Sunday, May 8, 2011

Founding Gardeners, Noah Webster, Anticommunism on Trial, and more in the book pages

FOUNDING GARDENERS: The Revolutionary Generation, Nature, and the Shaping of the American Nation by Andrea Wulf is an "illuminating and engrossing new book," Paula Dietz writes in the New York Times.  Wulf shows that "the first four presidents were passionate botanists whose country seats became laboratories for their grander vision of an independent agrarian republic in the New World."  The book is "an ecological and historical narrative, revisionist in the best sense, combining the suspense of war and political debate with an intimate view of private lives devoted to the natural sciences and reinforced by long-distance friendships."
Wulf begins with Benjamin Franklin, in London on behalf of the Pennsylvania Assembly at the time of the much reviled Stamp Act. Even as catastrophe loomed, he was urgently sending seeds back home to his wife, not just for the enhancement of his own garden but to be distributed to other Philadelphia plantsmen. Agricultural self-sufficiency was, he believed, vital for the increasingly rebellious colonies.

Read the rest here.


The Forgotten Founding Father: Noah Webster's Obsession and the Creation of an American Culture by  Joshua Kendall is a "smart new biography" writes
Born in West Hartford, Conn., the son of a poor farmer, Webster was able to attend Yale College through great family sacrifice. A teacher and lecturer early in his career, he found his true calling with words. "I wish to enjoy life, but books and writing will ever be my principal pleasure," he confided to Washington....

But Webster's accomplishments went well beyond the making of books. He was variously a lawyer, patriot, amateur epidemiologist, statistician, pamphleteer, co-founder of Amherst College, and at Washington's urging, editor of New York City's first daily newspaper, the American Minerva. As Washington's confidant at the Constitutional Convention, he had a voice in the proceedings, including his strong advocacy of several key principles, the need for "a supreme power at the head of the union" most notable among them. But his most enduring triumph was his relentless mission to get Americans to actually think of themselves as Americans.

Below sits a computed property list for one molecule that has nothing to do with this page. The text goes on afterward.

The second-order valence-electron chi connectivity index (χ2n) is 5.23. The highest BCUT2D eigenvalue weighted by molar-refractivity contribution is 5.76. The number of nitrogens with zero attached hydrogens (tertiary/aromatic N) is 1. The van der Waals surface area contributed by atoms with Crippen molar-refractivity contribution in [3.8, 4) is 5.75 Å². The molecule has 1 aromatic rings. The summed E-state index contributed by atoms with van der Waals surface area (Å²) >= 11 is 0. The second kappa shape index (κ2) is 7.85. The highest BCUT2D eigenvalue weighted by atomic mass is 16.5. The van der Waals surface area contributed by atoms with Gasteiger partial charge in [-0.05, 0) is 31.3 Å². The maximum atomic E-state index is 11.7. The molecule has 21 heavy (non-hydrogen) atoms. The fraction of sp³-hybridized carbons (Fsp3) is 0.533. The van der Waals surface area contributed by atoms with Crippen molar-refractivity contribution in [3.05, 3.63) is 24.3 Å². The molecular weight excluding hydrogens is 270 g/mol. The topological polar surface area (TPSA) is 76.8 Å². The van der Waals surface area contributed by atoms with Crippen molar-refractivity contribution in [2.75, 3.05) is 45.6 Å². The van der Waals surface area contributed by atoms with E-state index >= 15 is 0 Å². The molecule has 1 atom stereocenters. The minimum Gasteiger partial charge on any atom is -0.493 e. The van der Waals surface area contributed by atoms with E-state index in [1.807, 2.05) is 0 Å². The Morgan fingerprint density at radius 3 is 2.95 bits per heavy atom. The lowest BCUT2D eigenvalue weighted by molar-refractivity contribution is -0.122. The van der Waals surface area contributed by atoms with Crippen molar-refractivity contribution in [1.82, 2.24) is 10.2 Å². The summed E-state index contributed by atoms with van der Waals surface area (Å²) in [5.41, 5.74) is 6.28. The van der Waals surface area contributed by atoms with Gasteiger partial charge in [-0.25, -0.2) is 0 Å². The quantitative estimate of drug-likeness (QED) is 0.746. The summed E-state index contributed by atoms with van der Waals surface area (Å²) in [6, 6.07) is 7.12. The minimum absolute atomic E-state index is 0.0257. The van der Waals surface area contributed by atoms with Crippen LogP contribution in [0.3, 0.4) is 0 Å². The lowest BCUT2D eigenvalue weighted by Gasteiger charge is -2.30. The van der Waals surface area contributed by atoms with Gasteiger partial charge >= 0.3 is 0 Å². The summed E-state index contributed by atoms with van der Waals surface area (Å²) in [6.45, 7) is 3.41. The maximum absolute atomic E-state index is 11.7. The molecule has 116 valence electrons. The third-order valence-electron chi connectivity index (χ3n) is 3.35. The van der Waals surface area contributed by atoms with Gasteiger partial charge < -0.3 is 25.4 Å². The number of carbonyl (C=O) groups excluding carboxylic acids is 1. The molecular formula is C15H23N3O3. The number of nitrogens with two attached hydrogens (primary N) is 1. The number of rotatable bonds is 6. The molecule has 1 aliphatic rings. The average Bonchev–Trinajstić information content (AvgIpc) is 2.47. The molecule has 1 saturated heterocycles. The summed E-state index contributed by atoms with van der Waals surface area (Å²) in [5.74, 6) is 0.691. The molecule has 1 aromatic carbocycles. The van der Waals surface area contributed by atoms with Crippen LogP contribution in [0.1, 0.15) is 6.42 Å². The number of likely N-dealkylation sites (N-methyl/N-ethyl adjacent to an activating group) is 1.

Read the rest here.

The Fear Within: Spies, Commies, and American Democracy on Trial by Scott Martelle is lauded by
In his cogent, nuanced account of the 1949 prosecution of American communists under the Smith Act, former Los Angeles Times staff writer Scott Martelle sees this case fitting into a troubling pattern. From the Alien and Sedition Acts of 1798 to the Patriot Act of 2001, he writes, "The United States has a habit of convulsing with fear during times of stress, and in the process undercutting the very freedoms of speech, political belief and religious expression that Americans profess to hold dear."

It is difficult to tell from the review, however, whether this book adds anything to the extensive pre-existing literature.  If you've read it and you can speak to that, please post a comment.  The full review is here.